In the early days of the OASIS, Halliday had created a small planet named Middletown, named after his hometown in Ohio. The planet was the site of a meticulous re-creation of his hometown as it was in the late 1980s. That saying about how you can never go home again? Halliday had found a way. Middletown was one of his pet projects, and he’d spent years coding and refining it. And it was well known (to gunters, at least) that one of the most detailed and accurate parts of the Middletown simulation was the re-creation of Halliday’s boyhood home.
I’d never been able to visit it, but I’d seen hundreds of screenshots and vidcaps of the place. Inside Halliday’s bedroom was a replica of his first computer, a TRS-80 Color Computer 2. I was positive that was where he’d hidden the First Gate. And the second line of text inscribed on the Copper Key told me how to reach it:
On the deepest level of Daggorath.
Dagorath was a word in Sindarin, the Elvish language J. R. R. Tolkien had created for The Lord of the Rings. The word dagorath meant “battle,” but Tolkien had spelled the word with just one “g,” not two. “Daggorath” (with two “g”s) could refer only to one thing: an incredibly obscure computer game called Dungeons of Daggorath released in 1982. The game had been made for just one platform, the TRS-80 Color Computer.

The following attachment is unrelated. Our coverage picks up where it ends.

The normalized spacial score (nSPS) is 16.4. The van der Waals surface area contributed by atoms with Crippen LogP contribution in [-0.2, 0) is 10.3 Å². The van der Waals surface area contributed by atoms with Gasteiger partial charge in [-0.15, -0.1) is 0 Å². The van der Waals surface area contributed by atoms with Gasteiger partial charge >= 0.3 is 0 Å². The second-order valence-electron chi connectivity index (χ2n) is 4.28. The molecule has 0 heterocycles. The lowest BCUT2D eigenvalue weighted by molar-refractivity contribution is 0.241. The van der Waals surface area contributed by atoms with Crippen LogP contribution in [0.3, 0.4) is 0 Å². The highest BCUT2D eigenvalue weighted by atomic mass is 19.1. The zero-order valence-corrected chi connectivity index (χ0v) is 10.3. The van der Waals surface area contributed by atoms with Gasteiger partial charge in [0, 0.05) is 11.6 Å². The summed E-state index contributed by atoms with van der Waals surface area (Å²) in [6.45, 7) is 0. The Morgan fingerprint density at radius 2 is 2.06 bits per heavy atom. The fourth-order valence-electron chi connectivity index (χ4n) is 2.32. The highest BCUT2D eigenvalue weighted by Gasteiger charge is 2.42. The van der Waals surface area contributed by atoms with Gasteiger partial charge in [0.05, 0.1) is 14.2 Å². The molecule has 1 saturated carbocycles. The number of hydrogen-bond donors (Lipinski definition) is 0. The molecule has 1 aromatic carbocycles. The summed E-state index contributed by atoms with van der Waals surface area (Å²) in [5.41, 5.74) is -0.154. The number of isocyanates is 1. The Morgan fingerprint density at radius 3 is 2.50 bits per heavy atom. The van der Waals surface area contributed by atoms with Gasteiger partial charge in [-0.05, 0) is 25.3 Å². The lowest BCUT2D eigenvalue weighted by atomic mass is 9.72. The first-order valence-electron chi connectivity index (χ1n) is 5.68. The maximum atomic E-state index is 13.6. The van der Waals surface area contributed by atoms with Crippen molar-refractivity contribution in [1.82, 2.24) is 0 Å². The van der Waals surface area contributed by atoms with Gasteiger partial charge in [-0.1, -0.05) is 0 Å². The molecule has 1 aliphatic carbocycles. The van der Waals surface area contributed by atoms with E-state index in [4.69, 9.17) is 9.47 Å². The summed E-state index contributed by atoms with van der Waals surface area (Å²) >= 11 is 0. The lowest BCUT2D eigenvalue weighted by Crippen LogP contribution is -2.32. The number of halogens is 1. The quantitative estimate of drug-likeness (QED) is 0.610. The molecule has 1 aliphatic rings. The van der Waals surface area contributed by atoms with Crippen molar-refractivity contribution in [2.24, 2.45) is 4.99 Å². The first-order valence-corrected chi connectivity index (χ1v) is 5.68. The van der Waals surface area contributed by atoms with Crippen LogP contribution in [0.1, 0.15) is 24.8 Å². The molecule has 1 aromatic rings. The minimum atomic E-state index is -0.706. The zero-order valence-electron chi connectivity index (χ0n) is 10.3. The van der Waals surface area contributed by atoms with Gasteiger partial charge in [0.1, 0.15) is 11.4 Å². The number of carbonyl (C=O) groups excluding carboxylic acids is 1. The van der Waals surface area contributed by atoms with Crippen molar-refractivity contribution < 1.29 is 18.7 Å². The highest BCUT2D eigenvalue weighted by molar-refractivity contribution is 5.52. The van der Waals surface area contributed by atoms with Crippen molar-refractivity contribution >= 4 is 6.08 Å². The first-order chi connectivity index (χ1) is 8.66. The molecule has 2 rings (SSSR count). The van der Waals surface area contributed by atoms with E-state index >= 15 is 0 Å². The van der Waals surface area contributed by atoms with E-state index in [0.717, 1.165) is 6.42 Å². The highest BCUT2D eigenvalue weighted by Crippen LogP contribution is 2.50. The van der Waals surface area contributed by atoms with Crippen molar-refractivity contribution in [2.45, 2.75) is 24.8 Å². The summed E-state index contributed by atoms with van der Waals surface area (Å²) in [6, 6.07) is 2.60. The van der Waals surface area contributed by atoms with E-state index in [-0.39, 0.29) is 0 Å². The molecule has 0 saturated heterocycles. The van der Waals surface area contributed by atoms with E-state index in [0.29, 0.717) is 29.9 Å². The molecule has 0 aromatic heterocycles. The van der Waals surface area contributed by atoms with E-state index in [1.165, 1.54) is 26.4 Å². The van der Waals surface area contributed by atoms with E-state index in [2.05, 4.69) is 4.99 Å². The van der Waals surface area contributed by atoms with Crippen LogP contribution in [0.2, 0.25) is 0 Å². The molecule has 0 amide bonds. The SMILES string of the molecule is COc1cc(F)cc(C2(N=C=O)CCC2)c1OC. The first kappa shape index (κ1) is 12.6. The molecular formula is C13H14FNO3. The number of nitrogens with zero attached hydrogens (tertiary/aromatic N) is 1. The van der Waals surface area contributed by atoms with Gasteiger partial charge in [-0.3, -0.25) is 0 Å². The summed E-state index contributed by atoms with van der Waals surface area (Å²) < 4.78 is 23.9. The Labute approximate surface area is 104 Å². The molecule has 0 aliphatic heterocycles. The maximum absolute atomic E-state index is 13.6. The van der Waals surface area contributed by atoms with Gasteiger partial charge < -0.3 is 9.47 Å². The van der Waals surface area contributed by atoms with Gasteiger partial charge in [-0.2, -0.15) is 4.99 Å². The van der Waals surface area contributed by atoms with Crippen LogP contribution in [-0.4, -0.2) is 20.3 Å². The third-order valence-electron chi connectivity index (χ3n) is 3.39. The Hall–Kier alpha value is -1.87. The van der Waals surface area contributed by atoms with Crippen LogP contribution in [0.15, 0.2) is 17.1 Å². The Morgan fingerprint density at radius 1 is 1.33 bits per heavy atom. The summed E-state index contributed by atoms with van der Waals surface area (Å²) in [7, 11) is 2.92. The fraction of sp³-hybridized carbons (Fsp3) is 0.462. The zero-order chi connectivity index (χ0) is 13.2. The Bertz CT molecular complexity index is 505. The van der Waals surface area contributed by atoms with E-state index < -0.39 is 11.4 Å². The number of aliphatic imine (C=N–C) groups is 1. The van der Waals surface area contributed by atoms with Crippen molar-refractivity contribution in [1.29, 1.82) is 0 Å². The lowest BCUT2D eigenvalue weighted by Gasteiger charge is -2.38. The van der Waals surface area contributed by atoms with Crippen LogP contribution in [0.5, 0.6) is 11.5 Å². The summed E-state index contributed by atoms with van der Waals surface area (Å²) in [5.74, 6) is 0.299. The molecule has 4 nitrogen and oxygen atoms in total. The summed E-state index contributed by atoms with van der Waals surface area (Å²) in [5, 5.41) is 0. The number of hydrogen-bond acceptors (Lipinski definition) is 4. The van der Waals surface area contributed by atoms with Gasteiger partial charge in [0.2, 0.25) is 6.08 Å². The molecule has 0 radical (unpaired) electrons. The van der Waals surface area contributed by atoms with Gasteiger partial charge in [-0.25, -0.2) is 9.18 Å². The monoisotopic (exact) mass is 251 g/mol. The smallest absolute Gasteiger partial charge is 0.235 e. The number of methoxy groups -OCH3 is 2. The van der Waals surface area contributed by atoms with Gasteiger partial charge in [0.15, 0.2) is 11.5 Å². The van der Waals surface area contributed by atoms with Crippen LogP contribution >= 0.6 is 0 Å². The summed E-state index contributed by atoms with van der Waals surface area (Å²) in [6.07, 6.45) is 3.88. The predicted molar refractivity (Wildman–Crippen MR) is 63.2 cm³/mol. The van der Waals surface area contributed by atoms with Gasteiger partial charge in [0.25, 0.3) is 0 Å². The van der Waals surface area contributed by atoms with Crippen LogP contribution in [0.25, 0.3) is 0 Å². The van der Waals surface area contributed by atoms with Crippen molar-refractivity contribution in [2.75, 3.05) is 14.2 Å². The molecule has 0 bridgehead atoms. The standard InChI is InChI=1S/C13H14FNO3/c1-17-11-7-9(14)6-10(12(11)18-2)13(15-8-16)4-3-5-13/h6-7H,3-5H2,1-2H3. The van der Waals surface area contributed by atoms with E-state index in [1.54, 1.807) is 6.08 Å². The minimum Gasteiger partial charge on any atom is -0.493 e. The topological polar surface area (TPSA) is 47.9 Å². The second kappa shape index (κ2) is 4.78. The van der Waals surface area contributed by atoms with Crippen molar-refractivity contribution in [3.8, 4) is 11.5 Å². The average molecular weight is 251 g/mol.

Halliday had written in Anorak’s Almanac that Dungeons of Daggorath was the game that made him decide he wanted to become a videogame designer.
And Dungeons of Daggorath was one of the games sitting in the shoebox next to the TRS-80 in the re-creation of Halliday’s childhood bedroom.
So all I had to do was teleport to Middletown, go to Halliday’s house, sit down at his TRS-80, play the game, reach the bottom level of the dungeon, and … that was where I’d find the First Gate.
At least, that was my interpretation.
Middletown was in Sector Seven, a long way from Ludus. But I’d collected more than enough gold and treasure to pay for the teleportation fare to get there. By my avatar’s previous standards, I was now filthy rich.
I checked the time: 11:03 p.m., OST (OASIS Server Time, which also happened to be Eastern Standard Time). I had eight hours before I had to be at school. That might be enough time. I could go for it, right now. Sprint like hell, back up through the dungeon to the surface, then hightail it back to the nearest transport terminal. From there, I could teleport directly to Middletown. If I left right now, I should be able to reach Halliday’s TRS-80 in under an hour.
I knew I should get some sleep first. I’d been logged into the OASIS for almost fifteen solid hours. And tomorrow was Friday. I could teleport to Middletown right after school and then I’d have the whole weekend to tackle the First Gate.
But who was I kidding? There was no way I’d be able to sleep tonight, or sit through school tomorrow. I had to go now.
I began to sprint for the exit, but then stopped in the middle of the chamber. Through the open door, I saw a long shadow bouncing on the wall, accompanied by the echo of approaching footsteps.
A few seconds later, the silhouette of an avatar appeared in the doorway. I was about to reach for my sword when I realized I was still holding the Copper Key in my hand. I shoved it into a pouch on my belt and fumbled my sword out of its scabbard. As I raised my blade, the avatar spoke.